Posted by jbahr at 07:11 PM | Comments (0)

April 28, 2006

Spooky Shanna

I have received the most recent American Poet:  The Journal of the Academy of American Poets and I like what I find inside.  Louis Begley writes An Appreciation of Donald Hall which entertains me because it confirms his genius in writing what many people value and what I find to be emotionally parasitic.  As is par for the course with this journal, a few poems of his and the contributing author trail after the article, including a line from The Painted Bed that I found appropriate:  "grisly, foul, and terrific".  The odd thing about Matthea Harvey is that the poems of hers that I like the most are not those that have won prizes or served as stand-ins for her short list of popular books.  Ms. Harvey waxes upon the history and recent deployment of the abecedarius by such poets as Harryette Mullen, Carolyn Forché, and Karl Elder — followed by four poems titled alternatively Terror of the Future and The Future of Terror, all of which proceed in a leisurely abecedarian manner, sounding a bit like channelling Mary Jo Bang alphabetically (that's a compliment) : "We wore gasmasks to cross the gap. / Goodnight, said the gravediggers, goodnight. / We looked heavenward but kept our hands / down when they asked for volunteers / so they simply helped themselves."  Next up is an article by Robert Pinsky on Anne Winters (about whom I knew nothing), winner of the Lenore Marshall Prize for The Displaced of Capital (which sounds rather Cloverian), verse about "the glamorous monster of New York City", pieces of which I found diverting, if prosey.  Louise Glück discusses the work of Jamaica-born Clauda Rankine, including her most recent Don't Let Me Be Lonely, which is subtitled An American Lyric but which Ms. Rankine dubs "prose fiction".  You can't get through a litmag without a Classical reference, so there's Louise's A Myth of Innocence starring an ambivalent Persephone.  Hey, there's Gerald Stern's smiling mug (and why not, he's won the Wallace Stevens Award) and a few poems:  "Never went to Birdland, so what, went to the Y / danced all night for a quarter, girls sat down / on bridge chairs, can't remember if they were smoking,".  The Golden Age of Radio contains excerpts from letters exchange between Dean Young and Mark Halliday.  Young writes prose as delightful as his poetry, and Halliday's parts are filled with interesting metaphors ("Sometimes the canoes must be turned over and painted").  Richard Wilbur suggests Stevenson, Frost and Dickinson for young audiences.  Legitimate Dangers gets a boost with a two-page article excerpted from the book by Dumanis and Marvin, followed by poems by some of those anthologized:  Robyn Schiff, Joshua Beckman, Terrance Hayes, Dan Chiasson, and Paisley Rekdal.  New Academy chancellors (selected by current chancellors for a six-year term) include Rita Dove, Kay Ryan, and Gerald Stern (poems follow by each).  Re: Print offers up "Poems from Nine Remarkable Recent Books", including work by Brian Turner, Naomi Shihab Nye, Camille Norton, David Romtvedt, Adrienne Rich, W.S. Merwin, Simone Muench, Robert Creeley, and Bob Hicok.  The Books Noted section contain micro-reviews including one of Shanna's Down Spooky.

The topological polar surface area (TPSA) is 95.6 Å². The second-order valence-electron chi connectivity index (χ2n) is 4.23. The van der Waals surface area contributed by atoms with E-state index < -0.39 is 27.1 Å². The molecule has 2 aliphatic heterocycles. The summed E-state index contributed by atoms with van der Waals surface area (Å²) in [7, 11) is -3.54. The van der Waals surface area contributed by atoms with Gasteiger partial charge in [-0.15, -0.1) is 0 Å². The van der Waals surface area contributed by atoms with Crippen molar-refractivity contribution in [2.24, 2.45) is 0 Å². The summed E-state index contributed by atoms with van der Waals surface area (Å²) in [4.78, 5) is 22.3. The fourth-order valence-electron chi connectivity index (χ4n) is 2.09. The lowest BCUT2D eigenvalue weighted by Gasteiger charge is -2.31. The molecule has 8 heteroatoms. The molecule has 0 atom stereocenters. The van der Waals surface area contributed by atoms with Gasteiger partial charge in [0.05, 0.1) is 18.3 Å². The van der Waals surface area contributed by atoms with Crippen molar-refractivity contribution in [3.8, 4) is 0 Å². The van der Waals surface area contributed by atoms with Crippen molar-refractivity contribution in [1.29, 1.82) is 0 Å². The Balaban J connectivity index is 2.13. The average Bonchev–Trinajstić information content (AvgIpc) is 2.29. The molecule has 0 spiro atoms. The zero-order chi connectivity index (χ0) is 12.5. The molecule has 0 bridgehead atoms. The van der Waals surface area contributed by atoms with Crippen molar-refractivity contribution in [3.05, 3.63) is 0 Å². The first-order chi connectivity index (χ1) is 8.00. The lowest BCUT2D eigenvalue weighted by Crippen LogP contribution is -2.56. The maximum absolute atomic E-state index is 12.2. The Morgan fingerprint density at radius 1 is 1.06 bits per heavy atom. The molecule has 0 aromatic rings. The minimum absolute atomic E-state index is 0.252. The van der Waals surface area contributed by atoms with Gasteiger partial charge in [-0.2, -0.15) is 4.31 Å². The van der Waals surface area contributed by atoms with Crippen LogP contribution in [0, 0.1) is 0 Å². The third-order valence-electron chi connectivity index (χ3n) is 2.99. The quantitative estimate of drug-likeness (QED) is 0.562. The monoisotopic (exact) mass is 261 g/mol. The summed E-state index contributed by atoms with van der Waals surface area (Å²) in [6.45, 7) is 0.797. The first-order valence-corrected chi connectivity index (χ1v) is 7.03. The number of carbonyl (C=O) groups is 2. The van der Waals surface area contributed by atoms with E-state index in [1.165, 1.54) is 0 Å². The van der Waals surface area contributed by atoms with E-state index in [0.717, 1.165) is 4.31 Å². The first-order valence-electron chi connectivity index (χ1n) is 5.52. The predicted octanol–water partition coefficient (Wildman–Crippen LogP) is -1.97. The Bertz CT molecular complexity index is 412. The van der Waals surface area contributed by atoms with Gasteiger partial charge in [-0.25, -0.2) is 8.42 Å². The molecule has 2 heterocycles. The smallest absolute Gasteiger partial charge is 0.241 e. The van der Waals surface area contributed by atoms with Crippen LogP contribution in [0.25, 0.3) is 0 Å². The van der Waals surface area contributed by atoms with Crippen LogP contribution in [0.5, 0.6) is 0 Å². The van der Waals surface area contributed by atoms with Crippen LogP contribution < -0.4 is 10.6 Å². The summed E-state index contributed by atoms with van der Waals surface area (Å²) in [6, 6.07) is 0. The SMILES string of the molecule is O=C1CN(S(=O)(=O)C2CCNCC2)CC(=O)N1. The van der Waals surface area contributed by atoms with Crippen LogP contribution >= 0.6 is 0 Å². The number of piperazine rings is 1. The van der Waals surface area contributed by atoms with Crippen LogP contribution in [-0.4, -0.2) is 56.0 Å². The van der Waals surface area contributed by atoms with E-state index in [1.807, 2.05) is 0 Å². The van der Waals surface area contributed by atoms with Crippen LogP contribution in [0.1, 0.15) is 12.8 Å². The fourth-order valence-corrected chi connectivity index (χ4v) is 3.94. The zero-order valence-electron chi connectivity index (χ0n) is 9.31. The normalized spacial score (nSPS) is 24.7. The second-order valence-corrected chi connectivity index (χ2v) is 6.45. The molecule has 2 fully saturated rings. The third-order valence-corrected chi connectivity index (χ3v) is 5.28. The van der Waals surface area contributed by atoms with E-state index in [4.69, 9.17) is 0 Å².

OK, that's six days in a row. You happy now?

Posted by jbahr at 07:33 AM | Comments (1)